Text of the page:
Note to Self: Stop Taking Notes!

Recently I had the enormous pleasure of taking in the sights and sounds of some more tropical latitudes in Fort Lauderdale and then Cancun.

Fort Lauderdale was first, where I attended a seminar full of like-minded people and I learned to focus on my intentions with my mentor, Fabienne Fredrickson from Of course I reserved some (a lot) of time to spend on the beach — which is my favorite place to be.  I don’t even have to read, I can just look at the waves and be revitalized by the beauty of the ocean.

When planning the trip I decided to cap it off with a week in Cancun. Once there it took me a day to acclimate and then I was blissfully disconnected from my emails and voicemails. It was just what the doctor ordered.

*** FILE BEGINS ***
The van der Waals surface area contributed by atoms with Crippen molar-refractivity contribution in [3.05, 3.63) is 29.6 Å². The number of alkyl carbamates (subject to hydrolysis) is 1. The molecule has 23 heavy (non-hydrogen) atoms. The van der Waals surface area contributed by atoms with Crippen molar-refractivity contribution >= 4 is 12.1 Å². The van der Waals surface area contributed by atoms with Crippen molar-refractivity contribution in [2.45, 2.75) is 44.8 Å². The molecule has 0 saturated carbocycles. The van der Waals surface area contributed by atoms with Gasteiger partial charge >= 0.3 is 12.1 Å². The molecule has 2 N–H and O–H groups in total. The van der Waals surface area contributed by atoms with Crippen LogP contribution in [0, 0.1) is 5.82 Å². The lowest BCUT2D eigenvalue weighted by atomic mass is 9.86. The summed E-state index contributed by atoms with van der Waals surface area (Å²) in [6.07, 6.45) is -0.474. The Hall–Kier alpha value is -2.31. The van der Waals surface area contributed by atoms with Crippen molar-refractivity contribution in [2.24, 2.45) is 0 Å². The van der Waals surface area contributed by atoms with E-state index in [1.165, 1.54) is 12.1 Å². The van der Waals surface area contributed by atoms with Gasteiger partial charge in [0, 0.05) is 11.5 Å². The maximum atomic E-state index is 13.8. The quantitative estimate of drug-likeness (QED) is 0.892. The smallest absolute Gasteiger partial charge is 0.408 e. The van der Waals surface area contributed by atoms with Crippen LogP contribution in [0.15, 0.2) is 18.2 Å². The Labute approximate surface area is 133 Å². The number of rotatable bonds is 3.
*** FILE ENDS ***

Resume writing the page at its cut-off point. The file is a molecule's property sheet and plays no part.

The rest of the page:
Note to Self: Stop Taking Notes! By Judy Heft

A room with a view in Cancun.

A lot of people discouraged me from going to Cancun because they were worried about my safety, but I was never concerned about safety the whole time I was there. We had a driver that picked us up, drove us to wherever we needed to go, and then picked us up again when we were done. Despite the word on the street, I did not pick up on any party vibe. In fact, the restaurants were all top-notch, continental dining rooms, each one was prettier than the one before it.

So why am I bragging about my vacation to you? Because I had an epiphany that I believe everyone can learn from: Vacations are not a luxury, they are a necessity.